As we fly down the shore at an amazing 62 miles per hour I somehow manage to wrench my head around enough to ask my dad where we are going to stop to catch bait. He looks back at me and in a deep raspy voice he replies “In just a moment.” We suddenly slide to a halt as my dad launches himself toward the front of the boat to cast the bait net. He instructs me to grab the wheel and keep us steady. I obey his command and run to the wheel and shift into reverse as I try to hold us steady on a school of bait fish. My dad quickly gathers the net up and prepares to throw. He hurls the net over the side and I look over the side to see the net floating to the top of the water full of picture perfect bait.

My dad and I bring the bait into the boat and transfer them to the live well to keep them fresh and active until we get to our first fishing spot. Before I can collect my thoughts and get to my seat my dad has shifted into gear and we are off again to fish in the Wrightsville Beach King Mackerel Tournament.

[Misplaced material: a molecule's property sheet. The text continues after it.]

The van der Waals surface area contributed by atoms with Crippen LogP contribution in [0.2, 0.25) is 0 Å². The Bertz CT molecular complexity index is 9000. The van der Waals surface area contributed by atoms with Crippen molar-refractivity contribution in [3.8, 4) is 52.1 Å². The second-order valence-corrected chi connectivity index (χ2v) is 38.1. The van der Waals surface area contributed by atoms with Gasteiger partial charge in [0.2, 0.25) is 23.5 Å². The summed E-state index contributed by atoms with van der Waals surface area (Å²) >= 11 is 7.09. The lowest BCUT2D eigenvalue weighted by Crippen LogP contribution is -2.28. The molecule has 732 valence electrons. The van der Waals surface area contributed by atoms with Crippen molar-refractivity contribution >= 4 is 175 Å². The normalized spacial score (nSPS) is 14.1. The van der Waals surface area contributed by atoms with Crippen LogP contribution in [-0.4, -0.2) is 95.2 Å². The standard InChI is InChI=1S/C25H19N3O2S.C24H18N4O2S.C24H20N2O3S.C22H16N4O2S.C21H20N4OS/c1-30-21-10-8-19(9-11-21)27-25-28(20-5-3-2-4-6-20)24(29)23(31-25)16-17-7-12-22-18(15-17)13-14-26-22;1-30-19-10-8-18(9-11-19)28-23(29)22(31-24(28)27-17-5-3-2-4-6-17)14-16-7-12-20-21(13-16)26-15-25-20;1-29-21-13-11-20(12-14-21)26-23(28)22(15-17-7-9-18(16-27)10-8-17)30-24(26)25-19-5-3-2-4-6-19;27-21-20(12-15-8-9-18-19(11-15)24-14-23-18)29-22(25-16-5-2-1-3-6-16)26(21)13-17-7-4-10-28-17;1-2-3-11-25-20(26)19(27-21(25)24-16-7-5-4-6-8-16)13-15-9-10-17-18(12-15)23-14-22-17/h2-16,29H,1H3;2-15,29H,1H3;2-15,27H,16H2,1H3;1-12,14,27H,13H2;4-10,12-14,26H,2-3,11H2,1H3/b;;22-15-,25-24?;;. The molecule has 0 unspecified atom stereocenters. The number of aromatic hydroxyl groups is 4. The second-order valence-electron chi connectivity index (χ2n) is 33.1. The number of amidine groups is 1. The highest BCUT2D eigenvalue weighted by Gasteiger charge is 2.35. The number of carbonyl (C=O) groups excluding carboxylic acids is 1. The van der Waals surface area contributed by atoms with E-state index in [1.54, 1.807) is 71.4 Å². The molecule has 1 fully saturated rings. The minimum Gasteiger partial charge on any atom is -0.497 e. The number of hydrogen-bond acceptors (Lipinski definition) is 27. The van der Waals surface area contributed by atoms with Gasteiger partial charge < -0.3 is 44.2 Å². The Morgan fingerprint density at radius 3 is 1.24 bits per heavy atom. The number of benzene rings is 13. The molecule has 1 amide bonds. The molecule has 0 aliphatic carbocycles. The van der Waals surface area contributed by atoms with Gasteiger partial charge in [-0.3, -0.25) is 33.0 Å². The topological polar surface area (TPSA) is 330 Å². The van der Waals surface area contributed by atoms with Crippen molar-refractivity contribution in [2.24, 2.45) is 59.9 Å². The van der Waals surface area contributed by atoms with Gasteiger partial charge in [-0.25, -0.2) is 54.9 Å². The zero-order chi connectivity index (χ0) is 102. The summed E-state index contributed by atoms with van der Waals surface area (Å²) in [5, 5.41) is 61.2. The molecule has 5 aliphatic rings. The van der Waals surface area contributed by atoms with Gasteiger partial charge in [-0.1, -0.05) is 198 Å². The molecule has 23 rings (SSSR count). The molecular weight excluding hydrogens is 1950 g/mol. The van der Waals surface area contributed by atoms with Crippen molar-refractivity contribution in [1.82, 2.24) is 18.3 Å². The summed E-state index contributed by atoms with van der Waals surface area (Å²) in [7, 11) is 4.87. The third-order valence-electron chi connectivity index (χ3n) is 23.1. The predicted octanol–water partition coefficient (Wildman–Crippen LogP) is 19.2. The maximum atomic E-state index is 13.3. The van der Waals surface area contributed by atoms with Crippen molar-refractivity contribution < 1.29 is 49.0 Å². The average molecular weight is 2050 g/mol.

Fishing tournaments with my dad are the one place that I would rather be than any other place on earth. As usual we work as a team – my dad me and several of our friends. Everything is going so perfect that it seems to be a dream a dream that I never want to wake up from.

Suddenly the sound that I love peels in my ears. We all jump in the direction of the noise knowing exactly what it means — a huge smoker king mackerel is on and now comes the delicate precision-like job of bringing him to the boat without cutting the line with his razor sharp teeth or having a shark or barracuda cut into him first.

My dad is the best at reeling the fish in but we all know our jobs. I drive the boat. My dad reels in the fish. One of our friends has the gaff which hooks the fish in the side to bring him in the boat. Another reels in the other lines to make sure that nothing gets in the way.

We all hold our breath as we struggle with this massive fish for what seems like an eternity. Finally we see him — he is real — he is huge — and he is a winner! As he comes into the boat we all sigh with relief but now we have to get him back to the dock for the weigh-in.